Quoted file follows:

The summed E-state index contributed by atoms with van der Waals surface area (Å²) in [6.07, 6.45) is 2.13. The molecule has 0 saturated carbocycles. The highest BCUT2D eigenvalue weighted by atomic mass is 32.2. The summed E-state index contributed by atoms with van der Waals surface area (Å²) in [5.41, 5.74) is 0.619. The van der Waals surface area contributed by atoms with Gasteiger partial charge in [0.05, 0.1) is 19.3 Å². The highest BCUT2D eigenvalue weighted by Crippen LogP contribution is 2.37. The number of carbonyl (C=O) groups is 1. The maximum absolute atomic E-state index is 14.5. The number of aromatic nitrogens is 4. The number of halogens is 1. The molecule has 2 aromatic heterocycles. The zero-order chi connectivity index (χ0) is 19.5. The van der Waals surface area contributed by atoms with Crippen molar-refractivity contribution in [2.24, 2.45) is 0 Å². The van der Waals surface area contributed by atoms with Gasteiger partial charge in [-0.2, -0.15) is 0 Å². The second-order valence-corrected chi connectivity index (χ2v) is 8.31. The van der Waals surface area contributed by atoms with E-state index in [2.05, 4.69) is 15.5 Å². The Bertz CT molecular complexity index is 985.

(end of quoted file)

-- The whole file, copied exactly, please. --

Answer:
The summed E-state index contributed by atoms with van der Waals surface area (Å²) in [6.07, 6.45) is 2.13. The molecule has 0 saturated carbocycles. The highest BCUT2D eigenvalue weighted by atomic mass is 32.2. The summed E-state index contributed by atoms with van der Waals surface area (Å²) in [5.41, 5.74) is 0.619. The van der Waals surface area contributed by atoms with Gasteiger partial charge in [0.05, 0.1) is 19.3 Å². The highest BCUT2D eigenvalue weighted by Crippen LogP contribution is 2.37. The number of carbonyl (C=O) groups is 1. The maximum absolute atomic E-state index is 14.5. The number of aromatic nitrogens is 4. The number of halogens is 1. The molecule has 2 aromatic heterocycles. The zero-order chi connectivity index (χ0) is 19.5. The van der Waals surface area contributed by atoms with Crippen molar-refractivity contribution in [2.24, 2.45) is 0 Å². The van der Waals surface area contributed by atoms with Gasteiger partial charge in [-0.2, -0.15) is 0 Å². The second-order valence-corrected chi connectivity index (χ2v) is 8.31. The van der Waals surface area contributed by atoms with E-state index in [2.05, 4.69) is 15.5 Å². The Bertz CT molecular complexity index is 985.